Consumer Biases and Exploitation

Prior to the general appreciation of the behavioral biases that accompany our every living breath the ability of financial firms to exploit our behavioral weaknesses was limited to the relatively simple ways they could find through evolutionary happenstance. Sometimes they figured out how to make money out of peoples’ cognitive biases, but mainly they just threw money around in the hope that it would stick. However, what do you think they’re going to do when they realise that there’s science behind these traits and you give them the best minds and vast quantities of investment dollars to start looking at them?

Suddenly firms aren’t limited to randomly finding ways of extracting money from people but have the opportunity to systematically develop products and solutions based on hard research. And they do. What’s worse about this is, that as Ryan Bubb and Alex Kaufman have shown in Consumer Biases and Firm Ownership, companies which don’t exploit these biases will actually have to charge higher up front fees, because they won’t have the additional income stream that accrues from the exploitation of these biases. And, of course, what’s the default option for most people when given two offers, one with a higher up-front cost but which is cheaper in the long run?

So what we have here is an imbalance. On one hand we have behavioral biased consumers and investors, who aren’t generally governed by hard economic reality, and on the other we have profit maximising corporations who see their role as to make as much money for their stakeholders as possible, usually by staying within the legal boundaries which, as we saw in Frankenstein's Corporations, are pretty loosely defined anyway. As this paper by Mei, Wu and Zhou indicates, it’s perfectly possible to exploit these tendencies without doing anything illegal at all:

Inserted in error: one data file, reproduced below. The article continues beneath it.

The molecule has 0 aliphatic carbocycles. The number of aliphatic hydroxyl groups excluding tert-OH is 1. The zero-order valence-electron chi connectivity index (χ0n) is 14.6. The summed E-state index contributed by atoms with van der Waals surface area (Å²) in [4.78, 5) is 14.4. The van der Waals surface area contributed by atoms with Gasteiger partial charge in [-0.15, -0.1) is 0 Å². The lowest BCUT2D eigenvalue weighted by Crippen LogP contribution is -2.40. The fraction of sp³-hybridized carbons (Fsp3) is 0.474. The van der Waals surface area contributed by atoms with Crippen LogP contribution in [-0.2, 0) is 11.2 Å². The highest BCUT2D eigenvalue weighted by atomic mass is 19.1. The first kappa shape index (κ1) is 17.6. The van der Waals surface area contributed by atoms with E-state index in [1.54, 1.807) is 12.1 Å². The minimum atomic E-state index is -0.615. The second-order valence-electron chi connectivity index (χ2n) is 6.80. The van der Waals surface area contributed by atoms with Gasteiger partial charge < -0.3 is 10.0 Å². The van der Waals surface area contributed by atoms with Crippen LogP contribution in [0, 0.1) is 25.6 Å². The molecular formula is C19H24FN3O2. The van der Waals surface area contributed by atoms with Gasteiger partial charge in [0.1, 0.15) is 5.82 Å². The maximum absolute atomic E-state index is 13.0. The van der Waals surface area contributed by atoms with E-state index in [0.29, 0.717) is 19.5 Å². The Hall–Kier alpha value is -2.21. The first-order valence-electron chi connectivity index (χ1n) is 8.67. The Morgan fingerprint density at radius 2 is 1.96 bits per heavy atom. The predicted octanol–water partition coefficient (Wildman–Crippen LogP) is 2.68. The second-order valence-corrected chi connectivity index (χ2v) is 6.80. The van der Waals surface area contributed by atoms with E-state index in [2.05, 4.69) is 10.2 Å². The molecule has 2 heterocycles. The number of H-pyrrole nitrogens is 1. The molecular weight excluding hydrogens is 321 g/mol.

“Conventional wisdom suggests that smart money’s speculation tends to make the market efficient by offsetting the foolishness of some investors. This paper provides a new counterexample. Smart money may actually create “market inefficiency”, by driving asset prices away from their fundamental value, rather than forcing asset prices to converge to their fundamental values. This possibility poses a new challenge for regulators. As the manipulator relies on neither inside information nor visible actions (other than trading), his manipulation is difficult to be detected and ruled out.”
Index Tracking Bias

We shouldn’t even think that the humble index tracking fund is immune to the clever manoeuvring of the securities industry. It’s now well established that so-called synthetic Exchange Traded Funds are often backed by derivatives from counterparties underpinned by collateral with only the most tenuous relationship to the actual assets being tracked. Even simple physical ETFs, which actually hold the securities they track, often engage in lending programmes which could ultimately mean an unexpected risk exposure for investors.

The idea that we’re in an arms race against a better equipped, better funded and far less moral enemy isn’t one that most private investors take on, but they should. Despite our manifest deficiencies we aren’t without our own weapons – the behavioral weaknesses of the financial industry itself. We can fight a successful guerrilla war by refusing to engage in a pitched battle on their terms: trade rarely, go where they don’t go and never, ever believe you have to react in seconds or even minutes and hours. When High Frequency Trading algorithms can execute faster than you can blink you’re wasting your time, your money and throwing away your intellectual advantage: faster is not better.

As Tadas Viskanta says:
“Most investors would be well served in investing in a low cost, globally diversified portfolio that they systematically re-balance and occasionally revisit. The upside is that this sort of investment process is, as we said, now cheaper and easier than before. In the end no one knows what the markets will do, but the vast majority of investors can do more by doing less.”